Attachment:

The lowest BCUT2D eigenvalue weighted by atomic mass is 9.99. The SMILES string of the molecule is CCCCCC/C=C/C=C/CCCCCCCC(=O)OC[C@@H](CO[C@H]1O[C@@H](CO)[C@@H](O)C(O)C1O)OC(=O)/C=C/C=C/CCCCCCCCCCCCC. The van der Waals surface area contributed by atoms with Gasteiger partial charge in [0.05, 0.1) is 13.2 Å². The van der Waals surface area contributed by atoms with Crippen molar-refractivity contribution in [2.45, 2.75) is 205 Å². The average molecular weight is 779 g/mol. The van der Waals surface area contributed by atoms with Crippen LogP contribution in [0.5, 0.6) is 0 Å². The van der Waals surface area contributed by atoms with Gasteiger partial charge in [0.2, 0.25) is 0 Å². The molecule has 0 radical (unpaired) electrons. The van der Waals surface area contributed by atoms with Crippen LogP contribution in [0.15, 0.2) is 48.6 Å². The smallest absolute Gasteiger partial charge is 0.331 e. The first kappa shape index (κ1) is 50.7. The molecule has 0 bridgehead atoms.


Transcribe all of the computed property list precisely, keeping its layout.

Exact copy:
The lowest BCUT2D eigenvalue weighted by atomic mass is 9.99. The SMILES string of the molecule is CCCCCC/C=C/C=C/CCCCCCCC(=O)OC[C@@H](CO[C@H]1O[C@@H](CO)[C@@H](O)C(O)C1O)OC(=O)/C=C/C=C/CCCCCCCCCCCCC. The van der Waals surface area contributed by atoms with Gasteiger partial charge in [0.05, 0.1) is 13.2 Å². The van der Waals surface area contributed by atoms with Crippen molar-refractivity contribution in [2.45, 2.75) is 205 Å². The average molecular weight is 779 g/mol. The van der Waals surface area contributed by atoms with Crippen LogP contribution in [0.5, 0.6) is 0 Å². The van der Waals surface area contributed by atoms with Gasteiger partial charge in [0.2, 0.25) is 0 Å². The molecule has 0 radical (unpaired) electrons. The van der Waals surface area contributed by atoms with Crippen LogP contribution in [0.15, 0.2) is 48.6 Å². The smallest absolute Gasteiger partial charge is 0.331 e. The first kappa shape index (κ1) is 50.7. The molecule has 0 bridgehead atoms.